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The universality of meditation – in the midst of a pandemic – The Meditation Blog

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Most readers of this blog share two things: Meditating and being in the midst of a pandemic. Do these two phenomena have anything in common?

By Ole Gjems-Onstad

Coping and enduring

A basic principle of Acem Meditation is that one should not try to influence the spontaneous activities. This does not mean that Acem Meditation is about passivity, and definitely not about apathy, but rather about being sensitive, and finding the most appropriate way of acting. In a long meditation, we do not know when the spontaneous activities will change, just as we do not know when and if a vaccine will be here. In both cases, we just have to cope and endure.

Governments must try to tackle the pandemic, and we should help the authorities by following guidelines, etc. As individuals, however, we have to accept the pandemic as a fact. We all wish that this pandemic would go away, but this is not our choice.

And, we may ask ourselves, has our daily meditation practice, balancing spontaneous and deliberate activities, helped us in any way to tackle this pandemic? Has meditation helped us to cope and endure? In other words, has our individual meditation practice helped us to act as responsible citizens during a collective crisis?

I shall not conclude, that may be up to each one of us. As so often in Acem, the method is something we have in common, but the experience, the results, the reflections, and the answers are yours.

On our own – and connecting

Covid-19 is about sickness, and for more than one million people worldwide about death. Being sick and dying may represent the ultimate experience of being left to ourselves. Fearing getting sick and being on our own, we have lost a security we have taken for granted. In addition, many regulations limit our social interaction and relationships.

So, another question: What does our meditation do to our loneliness? Seen from the outside, meditation might be the last thing you would need during a pandemic full of loneliness. During meditation, you do not meet other people, and you close your eyes to all kinds of diversions and stimuli that remind you of the social world out there.

However, closing your eyes in meditation is also about connecting, about touching an inner base, about universality.

Some people would deny that. No, meditation may actualize or intensify many emotions like shame, guilt, and inferiority, which increase our feeling of being isolated, of being islands on our own.

But our consciousness has many dimensions. Our spontaneous activities also include an element of renewal, of freshness, of energy, of what one may quite simply see as the power of spontaneity or, as the book is called, the power of the wandering mind.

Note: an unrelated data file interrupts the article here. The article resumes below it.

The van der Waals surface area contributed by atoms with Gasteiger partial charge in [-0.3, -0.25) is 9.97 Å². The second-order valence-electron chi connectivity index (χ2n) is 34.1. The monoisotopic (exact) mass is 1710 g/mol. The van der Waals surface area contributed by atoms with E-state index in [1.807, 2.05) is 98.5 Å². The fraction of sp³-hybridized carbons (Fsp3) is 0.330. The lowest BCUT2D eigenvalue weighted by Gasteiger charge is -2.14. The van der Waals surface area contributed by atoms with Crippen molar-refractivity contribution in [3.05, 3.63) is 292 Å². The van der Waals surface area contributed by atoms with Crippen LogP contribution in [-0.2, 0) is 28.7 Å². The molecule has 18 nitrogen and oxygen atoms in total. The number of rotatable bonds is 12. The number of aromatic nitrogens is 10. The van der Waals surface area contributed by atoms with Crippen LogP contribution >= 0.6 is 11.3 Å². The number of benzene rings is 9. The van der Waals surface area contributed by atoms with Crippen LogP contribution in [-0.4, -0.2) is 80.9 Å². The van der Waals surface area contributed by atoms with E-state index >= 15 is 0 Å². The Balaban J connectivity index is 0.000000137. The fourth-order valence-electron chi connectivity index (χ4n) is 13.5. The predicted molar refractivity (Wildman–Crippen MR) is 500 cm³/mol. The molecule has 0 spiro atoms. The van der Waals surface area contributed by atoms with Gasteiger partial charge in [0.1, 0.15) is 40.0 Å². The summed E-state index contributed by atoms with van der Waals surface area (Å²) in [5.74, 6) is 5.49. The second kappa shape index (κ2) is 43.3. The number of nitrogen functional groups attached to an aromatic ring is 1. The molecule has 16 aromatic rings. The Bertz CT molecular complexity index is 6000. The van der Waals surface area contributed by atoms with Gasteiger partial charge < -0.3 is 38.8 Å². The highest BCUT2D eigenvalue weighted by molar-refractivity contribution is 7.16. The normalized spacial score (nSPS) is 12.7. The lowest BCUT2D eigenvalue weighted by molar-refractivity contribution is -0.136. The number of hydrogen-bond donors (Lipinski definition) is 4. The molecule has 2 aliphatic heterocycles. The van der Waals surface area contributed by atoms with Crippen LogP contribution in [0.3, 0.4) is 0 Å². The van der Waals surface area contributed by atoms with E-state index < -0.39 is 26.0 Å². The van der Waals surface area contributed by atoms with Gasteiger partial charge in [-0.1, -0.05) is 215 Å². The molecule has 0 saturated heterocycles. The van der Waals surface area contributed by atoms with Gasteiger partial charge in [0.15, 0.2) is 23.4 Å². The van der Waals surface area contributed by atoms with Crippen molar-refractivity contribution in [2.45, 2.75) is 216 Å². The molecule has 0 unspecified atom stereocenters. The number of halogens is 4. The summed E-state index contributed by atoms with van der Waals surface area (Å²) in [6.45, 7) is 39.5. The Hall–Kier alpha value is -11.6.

The spontaneity, the power of the wandering mind, reflects a universal, ahistorical dimension in the mind, to which our meditation may help us connect.

It is not a tactical marketing argument when Acem says that it is a non-ideological organization, non-religious and non-political. That is a basic meditative and philosophical commitment. Meditation may bring us into contact with a dimension in our consciousness that may be available to all human beings across historical periods and across cultures, independent of time, geography, and beliefs. Meditation utilizes universal aspects of the mind. It does not exclude, it includes.

In a polarizing, splitting, angry and antagonistic world, the non-ideological commitment of Acem and meditation has a profound message. Yes, as citizens of this highly diverse world we disagree about many things. But we also have something in common, and what we share may be part of our most important potential, a universal inner strength.

Again, however, the method is something we have in common, while the possible experience, including the experience of universality, is personal, individual, and belongs to you alone. As part of living through the loneliness of this pandemic, we might ask ourselves: Does my daily meditation help me, not only to relax, not only to gain some extra strength to cope and endure in my daily life but also by making me touch some inner universal base so that during meditation I take part in two human dimensions at the same time? I am on my own, yes, but there is also an inner universal anchorage, a common ground.

In a speech about the pandemic, the Swedish king said: “I am an old man. I have seen many different crises. They all have one thing in common: Sooner or later they end.”

Until then: Have a good meditation!

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